5 The solution is : B = ; C = 7 9. Putting all this together, we get ( ) ( + ) 3 = ( ) ( + ) ( + ) + 3 ( + ) 3.4 Case 3: q() is a product of distinct irreducible quadratic factors. Recall that a term is called irreducible if it cannot be factored any further. Thus + + is irreducible, so is +. Be careful, ( + ) is not considered a quadratic term. You must think of it as a linear term appearing twice. We can generalize what we did in the previous two cases as follows. Instead of thinking of linear factors, think that when we write the decomposition, the degree of the term in the numerator is less than the degree of the term in the denominator. When we had linear factors in the denominator, it meant that we had to have terms of degree 0 in the numerator, that is we had constant terms. If the denominator contains irreducible quadratic factors, then the numerator will contain linear terms. We look at an eample to see how the decomposition is written. Eample 5 Decompose ( + ) ( + ) If we apply a method similar to that of case, the decomposition will contain two fractions, one for each irreducible factor. However, since the degree of the denominator is now, the degree of the numerator will be, that is we will have linear terms. Recall that a linear term is of the form a + b. Thus, ( + ) ( + ) = A + B + + C + D + To solve, we proceed as above. First, we multiply each side by the denominator of the fraction on the left, and simplify. We obtain: = (A + B) + + (C + D) + We then pick 4 di erent values for to get a system of 4 equations, which we solve. The answer is: ( + ) ( + ) = Case 4: q() is a product of irreducible quadratic factors, some being repeated This is similar to case, with linear terms in the numerator and quadratic terms in the denominator. 5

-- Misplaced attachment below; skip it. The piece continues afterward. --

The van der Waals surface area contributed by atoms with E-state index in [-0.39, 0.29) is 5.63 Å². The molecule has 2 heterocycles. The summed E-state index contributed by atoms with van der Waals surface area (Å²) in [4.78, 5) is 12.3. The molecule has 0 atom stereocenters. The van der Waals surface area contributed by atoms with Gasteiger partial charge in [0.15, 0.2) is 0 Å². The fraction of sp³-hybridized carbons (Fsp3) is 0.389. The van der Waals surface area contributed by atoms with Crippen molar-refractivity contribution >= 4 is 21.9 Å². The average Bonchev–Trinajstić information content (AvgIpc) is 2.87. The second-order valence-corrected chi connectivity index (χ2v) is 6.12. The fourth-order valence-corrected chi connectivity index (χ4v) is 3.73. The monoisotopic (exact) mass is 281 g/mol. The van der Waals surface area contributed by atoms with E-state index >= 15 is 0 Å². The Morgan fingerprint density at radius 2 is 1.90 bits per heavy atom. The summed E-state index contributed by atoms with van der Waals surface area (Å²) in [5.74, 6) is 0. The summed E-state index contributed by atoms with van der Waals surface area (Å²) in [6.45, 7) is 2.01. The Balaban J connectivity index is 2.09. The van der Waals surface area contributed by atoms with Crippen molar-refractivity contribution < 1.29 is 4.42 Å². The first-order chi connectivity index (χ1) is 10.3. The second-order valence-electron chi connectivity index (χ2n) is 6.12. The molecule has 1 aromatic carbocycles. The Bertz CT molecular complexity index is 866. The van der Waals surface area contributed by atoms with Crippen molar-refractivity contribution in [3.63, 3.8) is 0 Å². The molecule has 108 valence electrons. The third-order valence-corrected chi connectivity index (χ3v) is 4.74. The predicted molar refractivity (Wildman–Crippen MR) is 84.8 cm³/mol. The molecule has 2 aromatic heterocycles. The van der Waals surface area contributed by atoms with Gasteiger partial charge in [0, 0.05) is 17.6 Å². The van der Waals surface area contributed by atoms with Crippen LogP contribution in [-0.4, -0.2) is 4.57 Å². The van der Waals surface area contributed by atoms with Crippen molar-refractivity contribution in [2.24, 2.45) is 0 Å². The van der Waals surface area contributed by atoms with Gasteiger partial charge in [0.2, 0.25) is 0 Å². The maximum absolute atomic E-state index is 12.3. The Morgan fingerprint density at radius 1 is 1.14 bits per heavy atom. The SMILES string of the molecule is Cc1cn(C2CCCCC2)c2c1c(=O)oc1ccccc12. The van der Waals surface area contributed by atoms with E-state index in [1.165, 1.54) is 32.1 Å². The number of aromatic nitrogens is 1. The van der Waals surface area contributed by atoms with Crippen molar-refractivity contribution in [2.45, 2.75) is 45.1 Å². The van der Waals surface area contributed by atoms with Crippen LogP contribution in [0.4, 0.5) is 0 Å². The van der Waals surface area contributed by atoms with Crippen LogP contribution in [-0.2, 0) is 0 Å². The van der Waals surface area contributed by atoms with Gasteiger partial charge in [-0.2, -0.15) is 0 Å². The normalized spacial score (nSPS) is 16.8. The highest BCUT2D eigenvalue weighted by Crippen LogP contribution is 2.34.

6 Eample 6 Write the decomposition for ( + + ) 3 ( + + ) 3 = A + B C + D ( + + ) + E + F ( + + ) 3 We would nd the coe cients as above..6 General Case: q() is a miture of the above Eample 7 Decompose ( ) ( + + ) 3 ( ) ( + + ) 3 = A + B ( ) The answer is + C + D E + F ( + + ) + G + H ( + + ) 3 ( ) ( + + ) 3 = ( ) ( ) ( + + ) 3 ( + + ) 3.7 Application The idea behind this decomposition is that once the fraction is decomposed, we can integrate it. Eample 8 Find + 3 d We found earlier that + 3 = Therefore, + 3 d = d d Using substitution Eample 9 Find ( + ) ( + ) d = 3 4 ln j + 3j + ln j j 4 We saw earlier as an eample that the partial fraction decomposition of was ( + ) ( + ) = ( + ) ( + )

7 Therefore ( + ) ( + ) d = + d + d We can do the rst integral by substitution. If we let u = +, then du = d and therefore + d = du u = ln juj = ln + The second integral is done in a similar way. We obtain + d = ln + It follows that ( + ) ( + ) d = ln + ln + = ln + + s + = ln + + C Eample 0 Find R 3 d The function we are integrating is a rational function. However, the degree of the numerator is greater than or equal to the degree of the denominator. So, the rst step is to perform long division. We did this at the beginning of this document and found that It follows that 3 = + 3 d = d + d () We can do the rst integral. The second, is the integral of a rational function. To be able to evaluate it, we rst decompose into partial fractions. = ( ) ( + ) = A + B + 7

8 We need to nd A and B. We do it using the techniques described above. First, we multiply each side by the denominator of the fraction on the left to obtain = A ( + ) + B ( ) When =, we get = A or A =. When =, we get = B or B =. Therefore, = + + If we replace what we just found in equation, we obtain 3 d = d + d + d + These are integrals we can handle. 3 d = + ln j j + ln j + j.8 Problems Do the problems below: 4. Find 4 ( ) ( + ) d. Find + d + 3. Find d d 4. Find where a 6= 0 a Find 0 ( + ) d d 6. Find ( ) ( + 4) = + ln 7. Do # 5, 6, 7, 9,, 5, on page 405 8

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LINEAR INEQUALITIES When we use the equal sign in an equation we are stating that both sides of the equation are equal to each other. In an inequality, we are stating that both sides of the equation are

### Lesson 9: Radicals and Conjugates

Student Outcomes Students understand that the sum of two square roots (or two cube roots) is not equal to the square root (or cube root) of their sum. Students convert expressions to simplest radical form.

### UNIT 1: ANALYTICAL METHODS FOR ENGINEERS

UNIT : NLYTICL METHODS FOR ENGINEERS Unit code: /0/0 QCF Level: Credit value: OUTCOME TUTORIL LGEBRIC METHODS Unit content Be able to analyse and model engineering situations and solve problems using algebraic

### Solving Equations of Degree 1 (Linear Equations):

Solving Equations of Degree 1 (Linear Equations): Definition: The equation a b0 is called an equation of degree 1. Eample: Solve for : 0. 0, Or. Dividing both sides by : giving. Easy! Check the answer!